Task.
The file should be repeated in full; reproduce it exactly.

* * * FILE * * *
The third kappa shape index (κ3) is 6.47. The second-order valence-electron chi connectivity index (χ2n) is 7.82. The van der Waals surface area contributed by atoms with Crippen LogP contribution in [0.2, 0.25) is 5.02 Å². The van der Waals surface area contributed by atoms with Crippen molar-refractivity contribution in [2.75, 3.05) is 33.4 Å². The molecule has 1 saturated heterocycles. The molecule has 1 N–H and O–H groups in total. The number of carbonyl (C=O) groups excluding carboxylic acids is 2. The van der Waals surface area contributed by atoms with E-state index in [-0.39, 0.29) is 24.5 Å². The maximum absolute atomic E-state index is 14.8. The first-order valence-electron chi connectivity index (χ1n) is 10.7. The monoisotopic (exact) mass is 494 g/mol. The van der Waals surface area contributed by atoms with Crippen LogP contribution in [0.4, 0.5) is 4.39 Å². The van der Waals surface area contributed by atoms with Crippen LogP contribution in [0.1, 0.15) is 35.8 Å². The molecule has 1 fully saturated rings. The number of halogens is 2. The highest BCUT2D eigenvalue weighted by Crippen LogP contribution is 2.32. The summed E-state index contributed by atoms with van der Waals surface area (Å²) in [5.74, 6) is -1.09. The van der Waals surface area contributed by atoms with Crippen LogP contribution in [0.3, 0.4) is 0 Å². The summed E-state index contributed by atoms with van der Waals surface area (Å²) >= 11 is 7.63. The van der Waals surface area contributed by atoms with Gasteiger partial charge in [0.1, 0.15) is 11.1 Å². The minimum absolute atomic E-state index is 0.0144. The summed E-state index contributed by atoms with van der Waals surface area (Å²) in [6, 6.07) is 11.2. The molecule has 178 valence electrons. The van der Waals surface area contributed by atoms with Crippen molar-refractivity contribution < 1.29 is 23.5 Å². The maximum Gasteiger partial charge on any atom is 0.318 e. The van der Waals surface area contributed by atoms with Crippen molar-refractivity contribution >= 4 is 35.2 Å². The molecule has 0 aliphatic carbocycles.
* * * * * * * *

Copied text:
The third kappa shape index (κ3) is 6.47. The second-order valence-electron chi connectivity index (χ2n) is 7.82. The van der Waals surface area contributed by atoms with Crippen LogP contribution in [0.2, 0.25) is 5.02 Å². The van der Waals surface area contributed by atoms with Crippen molar-refractivity contribution in [2.75, 3.05) is 33.4 Å². The molecule has 1 saturated heterocycles. The molecule has 1 N–H and O–H groups in total. The number of carbonyl (C=O) groups excluding carboxylic acids is 2. The van der Waals surface area contributed by atoms with E-state index in [-0.39, 0.29) is 24.5 Å². The maximum absolute atomic E-state index is 14.8. The first-order valence-electron chi connectivity index (χ1n) is 10.7. The monoisotopic (exact) mass is 494 g/mol. The van der Waals surface area contributed by atoms with Crippen LogP contribution in [0.4, 0.5) is 4.39 Å². The van der Waals surface area contributed by atoms with Crippen LogP contribution in [0.1, 0.15) is 35.8 Å². The molecule has 1 fully saturated rings. The number of halogens is 2. The highest BCUT2D eigenvalue weighted by Crippen LogP contribution is 2.32. The summed E-state index contributed by atoms with van der Waals surface area (Å²) in [5.74, 6) is -1.09. The van der Waals surface area contributed by atoms with Crippen LogP contribution in [0.3, 0.4) is 0 Å². The summed E-state index contributed by atoms with van der Waals surface area (Å²) >= 11 is 7.63. The van der Waals surface area contributed by atoms with Gasteiger partial charge in [0.1, 0.15) is 11.1 Å². The minimum absolute atomic E-state index is 0.0144. The summed E-state index contributed by atoms with van der Waals surface area (Å²) in [6, 6.07) is 11.2. The molecule has 178 valence electrons. The van der Waals surface area contributed by atoms with Crippen molar-refractivity contribution < 1.29 is 23.5 Å². The maximum Gasteiger partial charge on any atom is 0.318 e. The van der Waals surface area contributed by atoms with Crippen molar-refractivity contribution >= 4 is 35.2 Å². The molecule has 0 aliphatic carbocycles.